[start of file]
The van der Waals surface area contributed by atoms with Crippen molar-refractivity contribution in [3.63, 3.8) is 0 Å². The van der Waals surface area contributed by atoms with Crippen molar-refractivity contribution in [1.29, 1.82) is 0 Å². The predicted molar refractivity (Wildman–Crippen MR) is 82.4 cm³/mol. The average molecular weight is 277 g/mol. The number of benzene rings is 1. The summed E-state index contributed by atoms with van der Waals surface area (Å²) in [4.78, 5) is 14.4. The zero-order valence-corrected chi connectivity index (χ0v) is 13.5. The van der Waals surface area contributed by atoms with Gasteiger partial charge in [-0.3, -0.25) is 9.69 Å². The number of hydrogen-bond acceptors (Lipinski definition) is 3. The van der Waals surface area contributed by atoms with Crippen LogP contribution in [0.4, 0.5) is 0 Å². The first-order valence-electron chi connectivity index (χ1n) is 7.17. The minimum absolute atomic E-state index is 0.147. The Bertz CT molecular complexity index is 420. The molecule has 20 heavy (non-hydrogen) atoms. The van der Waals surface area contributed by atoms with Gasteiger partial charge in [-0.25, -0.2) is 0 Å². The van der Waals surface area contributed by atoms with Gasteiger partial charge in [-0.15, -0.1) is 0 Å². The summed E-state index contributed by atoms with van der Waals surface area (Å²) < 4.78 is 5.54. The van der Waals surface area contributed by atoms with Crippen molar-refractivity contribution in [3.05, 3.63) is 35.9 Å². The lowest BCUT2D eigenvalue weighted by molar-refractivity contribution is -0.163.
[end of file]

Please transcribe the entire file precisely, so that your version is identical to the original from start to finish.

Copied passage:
The van der Waals surface area contributed by atoms with Crippen molar-refractivity contribution in [3.63, 3.8) is 0 Å². The van der Waals surface area contributed by atoms with Crippen molar-refractivity contribution in [1.29, 1.82) is 0 Å². The predicted molar refractivity (Wildman–Crippen MR) is 82.4 cm³/mol. The average molecular weight is 277 g/mol. The number of benzene rings is 1. The summed E-state index contributed by atoms with van der Waals surface area (Å²) in [4.78, 5) is 14.4. The zero-order valence-corrected chi connectivity index (χ0v) is 13.5. The van der Waals surface area contributed by atoms with Gasteiger partial charge in [-0.3, -0.25) is 9.69 Å². The number of hydrogen-bond acceptors (Lipinski definition) is 3. The van der Waals surface area contributed by atoms with Crippen LogP contribution in [0.4, 0.5) is 0 Å². The first-order valence-electron chi connectivity index (χ1n) is 7.17. The minimum absolute atomic E-state index is 0.147. The Bertz CT molecular complexity index is 420. The molecule has 20 heavy (non-hydrogen) atoms. The van der Waals surface area contributed by atoms with Gasteiger partial charge in [-0.25, -0.2) is 0 Å². The van der Waals surface area contributed by atoms with Gasteiger partial charge in [-0.15, -0.1) is 0 Å². The summed E-state index contributed by atoms with van der Waals surface area (Å²) < 4.78 is 5.54. The van der Waals surface area contributed by atoms with Crippen molar-refractivity contribution in [3.05, 3.63) is 35.9 Å². The lowest BCUT2D eigenvalue weighted by molar-refractivity contribution is -0.163.